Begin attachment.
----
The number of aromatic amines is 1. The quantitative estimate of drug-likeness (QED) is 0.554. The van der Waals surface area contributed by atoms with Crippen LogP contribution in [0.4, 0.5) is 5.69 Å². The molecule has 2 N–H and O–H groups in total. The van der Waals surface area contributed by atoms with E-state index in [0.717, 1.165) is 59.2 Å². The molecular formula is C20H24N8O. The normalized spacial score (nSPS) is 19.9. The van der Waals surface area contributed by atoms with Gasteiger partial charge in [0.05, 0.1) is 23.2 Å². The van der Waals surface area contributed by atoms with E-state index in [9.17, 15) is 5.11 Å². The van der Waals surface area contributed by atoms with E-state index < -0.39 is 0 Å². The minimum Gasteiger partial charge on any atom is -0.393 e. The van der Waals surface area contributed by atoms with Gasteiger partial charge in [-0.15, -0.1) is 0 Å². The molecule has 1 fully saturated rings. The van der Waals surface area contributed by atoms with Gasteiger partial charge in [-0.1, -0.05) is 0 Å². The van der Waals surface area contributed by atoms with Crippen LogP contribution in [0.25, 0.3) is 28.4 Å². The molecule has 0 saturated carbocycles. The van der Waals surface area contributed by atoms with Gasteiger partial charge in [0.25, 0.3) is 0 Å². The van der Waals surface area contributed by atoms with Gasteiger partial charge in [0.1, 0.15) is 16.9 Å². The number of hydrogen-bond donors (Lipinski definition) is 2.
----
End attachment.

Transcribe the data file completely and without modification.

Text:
The number of aromatic amines is 1. The quantitative estimate of drug-likeness (QED) is 0.554. The van der Waals surface area contributed by atoms with Crippen LogP contribution in [0.4, 0.5) is 5.69 Å². The molecule has 2 N–H and O–H groups in total. The van der Waals surface area contributed by atoms with E-state index in [0.717, 1.165) is 59.2 Å². The molecular formula is C20H24N8O. The normalized spacial score (nSPS) is 19.9. The van der Waals surface area contributed by atoms with Gasteiger partial charge in [0.05, 0.1) is 23.2 Å². The van der Waals surface area contributed by atoms with E-state index in [9.17, 15) is 5.11 Å². The van der Waals surface area contributed by atoms with E-state index < -0.39 is 0 Å². The minimum Gasteiger partial charge on any atom is -0.393 e. The van der Waals surface area contributed by atoms with Gasteiger partial charge in [-0.15, -0.1) is 0 Å². The molecule has 1 fully saturated rings. The van der Waals surface area contributed by atoms with Gasteiger partial charge in [-0.1, -0.05) is 0 Å². The van der Waals surface area contributed by atoms with Crippen LogP contribution in [0.25, 0.3) is 28.4 Å². The molecule has 0 saturated carbocycles. The van der Waals surface area contributed by atoms with Gasteiger partial charge in [0.25, 0.3) is 0 Å². The van der Waals surface area contributed by atoms with Gasteiger partial charge in [0.1, 0.15) is 16.9 Å². The number of hydrogen-bond donors (Lipinski definition) is 2.